Vlookup, Index/Match : PDF to Excel and Financial Modeling

Vlookup and other lookup excel funnctions are very popular among financial analysts. Financial analysts and corporate accountants maintain financial models to make various forecasts, usually spanning from free cash flow, sale forecast, various types of financial ratios tables. They also develop excel models for predictions of trends in business operations. Such trends may include the percentage of revenue that goes into a sales channel or into a particular area of business or the percentage of revenue that has been generated from a marketing campaign. Vlookup is a very recurrent excel function for these models.  In all of the above situations the ingested data in the model con both come from internal databases as well as printed and digital PDF documents. Tabex offers the flexibility to convert pdf table to excel but also capture digital data from databases and web sources. In this respect it increases the analyst productivity by eliminating tedious copy and paste as well as re-formatting operations. However, analysts invest time, not only in converting PDf to excel and cop&paste data entry from digital tables, but also in looking up the data and insert them into excel.

Here we have aggregated a list of excel functions that can further save your valuable time when working together the pdf to excel convertor for financial analysts

 

SUMIF

You use the SUMIF function to sum the values in a range that meet criteria that you specify. This is useful when ingesting a new sheet in your excel work flow from a pdf to excel converter. For example, suppose that in a column that contains numbers, you want to sum only the values that are larger than 5. You can use the following formula:

=SUMIF(B2:B25,”>5″)

In this example, the criteria is applied the same values that are being summed. If you want, you can apply the criteria to one range and sum the corresponding values in a different range. For example, the formula =SUMIF(B2:B5, “John”, C2:C5) sums only the values in the range C2:C5, where the corresponding cells in the range B2:B5 equal “John.”

VLOOKUP

You can use the VLOOKUP function to search the first column of a range of cells, and then return a value from any cell on the same row of the range. For example, suppose that you have a list of employees contained in the range A2:C10. The employees’ ID numbers are stored in the first column of the range, as shown in the following illustration.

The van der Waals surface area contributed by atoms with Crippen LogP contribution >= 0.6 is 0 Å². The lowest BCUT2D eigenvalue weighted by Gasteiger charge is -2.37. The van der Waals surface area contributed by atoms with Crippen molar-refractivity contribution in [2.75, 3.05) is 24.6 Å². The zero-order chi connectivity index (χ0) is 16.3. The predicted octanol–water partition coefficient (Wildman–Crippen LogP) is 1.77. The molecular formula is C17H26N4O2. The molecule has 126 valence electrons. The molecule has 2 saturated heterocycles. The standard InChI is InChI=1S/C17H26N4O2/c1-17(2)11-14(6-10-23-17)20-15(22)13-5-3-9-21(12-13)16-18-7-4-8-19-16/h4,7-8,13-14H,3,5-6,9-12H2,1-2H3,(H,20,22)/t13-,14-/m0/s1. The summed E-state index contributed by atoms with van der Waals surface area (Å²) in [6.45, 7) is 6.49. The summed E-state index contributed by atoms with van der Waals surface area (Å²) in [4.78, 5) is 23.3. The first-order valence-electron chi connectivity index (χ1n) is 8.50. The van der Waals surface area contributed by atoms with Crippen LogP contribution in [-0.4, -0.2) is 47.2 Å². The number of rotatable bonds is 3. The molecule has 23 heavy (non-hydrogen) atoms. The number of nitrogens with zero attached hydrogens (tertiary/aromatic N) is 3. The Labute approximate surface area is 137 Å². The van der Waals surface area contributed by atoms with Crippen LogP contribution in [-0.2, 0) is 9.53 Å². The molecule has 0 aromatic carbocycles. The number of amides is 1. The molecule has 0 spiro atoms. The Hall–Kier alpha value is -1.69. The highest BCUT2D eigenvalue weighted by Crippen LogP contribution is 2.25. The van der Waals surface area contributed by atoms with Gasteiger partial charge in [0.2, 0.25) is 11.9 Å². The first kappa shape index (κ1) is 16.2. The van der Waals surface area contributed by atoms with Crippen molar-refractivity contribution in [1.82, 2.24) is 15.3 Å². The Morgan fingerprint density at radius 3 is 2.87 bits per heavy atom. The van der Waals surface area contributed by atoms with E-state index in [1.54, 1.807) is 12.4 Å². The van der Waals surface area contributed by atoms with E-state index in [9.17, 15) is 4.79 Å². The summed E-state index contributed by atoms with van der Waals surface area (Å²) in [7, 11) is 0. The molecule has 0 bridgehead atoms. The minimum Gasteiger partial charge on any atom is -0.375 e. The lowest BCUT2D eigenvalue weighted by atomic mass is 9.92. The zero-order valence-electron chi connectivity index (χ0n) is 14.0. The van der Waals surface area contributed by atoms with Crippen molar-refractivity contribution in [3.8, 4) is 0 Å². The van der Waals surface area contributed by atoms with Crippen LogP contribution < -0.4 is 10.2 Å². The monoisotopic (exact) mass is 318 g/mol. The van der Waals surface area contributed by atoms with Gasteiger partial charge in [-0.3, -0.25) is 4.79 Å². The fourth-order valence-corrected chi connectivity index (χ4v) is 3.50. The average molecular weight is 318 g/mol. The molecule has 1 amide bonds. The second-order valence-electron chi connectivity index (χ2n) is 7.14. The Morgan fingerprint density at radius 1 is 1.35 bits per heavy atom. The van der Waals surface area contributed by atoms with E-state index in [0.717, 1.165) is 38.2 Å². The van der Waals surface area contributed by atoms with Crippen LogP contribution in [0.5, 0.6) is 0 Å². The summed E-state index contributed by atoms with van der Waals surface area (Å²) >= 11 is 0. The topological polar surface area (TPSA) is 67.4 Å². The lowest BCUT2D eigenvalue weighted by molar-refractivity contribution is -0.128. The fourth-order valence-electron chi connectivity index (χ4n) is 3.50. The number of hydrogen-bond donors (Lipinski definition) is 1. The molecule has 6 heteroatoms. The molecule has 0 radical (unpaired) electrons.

If you know the employee’s ID number, you can use the VLOOKUP function to return either the department or the name of that employee. To obtain the name of employee number 38, you can use the formula =VLOOKUP(38, A2:C10, 3, FALSE). This formula searches for the value 38 in the first column of the range A2:C10, and then returns the value that is contained in the third column of the range and on the same row as the lookup value (“Axel Delgado”).

The V in VLOOKUP stands for vertical. Use VLOOKUP instead of HLOOKUP when your comparison values are located in a column to the left of the data that you want to find.

HLOOKUP

Searches for a value in the top row of a table or an array of values, and then returns a value in the same column from a row you specify in the table or array. Use HLOOKUP when your comparison values are located in a row across the top of a table of data, and you want to look down a specified number of rows. Use VLOOKUP when your comparison values are located in a column to the left of the data you want to find.

The H in HLOOKUP stands for “Horizontal.”

Syntax

HLOOKUP(lookup_value,table_array,row_index_num,range_lookup)

 

INDEX/MATCH

This is a combination used instead of the lookup functions when for example the number of column changes. This quite important when considering to use pdf to excel converter. In fact by the very nature of the documents scanned or the images captured on a screen the number of columns will change form document to document and capture to capture. It may be more effective to use the following syntax:

=INDEX(SelectColumnContainingWhatYouWantToReturn, MATCH(TheSingleCellYouAreLookingUp,ColumnWhereYouAreLooking,0),0)

 

These are the benefits of this approach.

  1. a)      You can “lookup to the left”
  2. b)      You don’t get incorrect results when a column is inserted or deleted from your data

c)      When used in conjunction with PDF Table converter, or other pdf to excel software you can save additional time to stream line your models.

Recommended Posts

Leave a Comment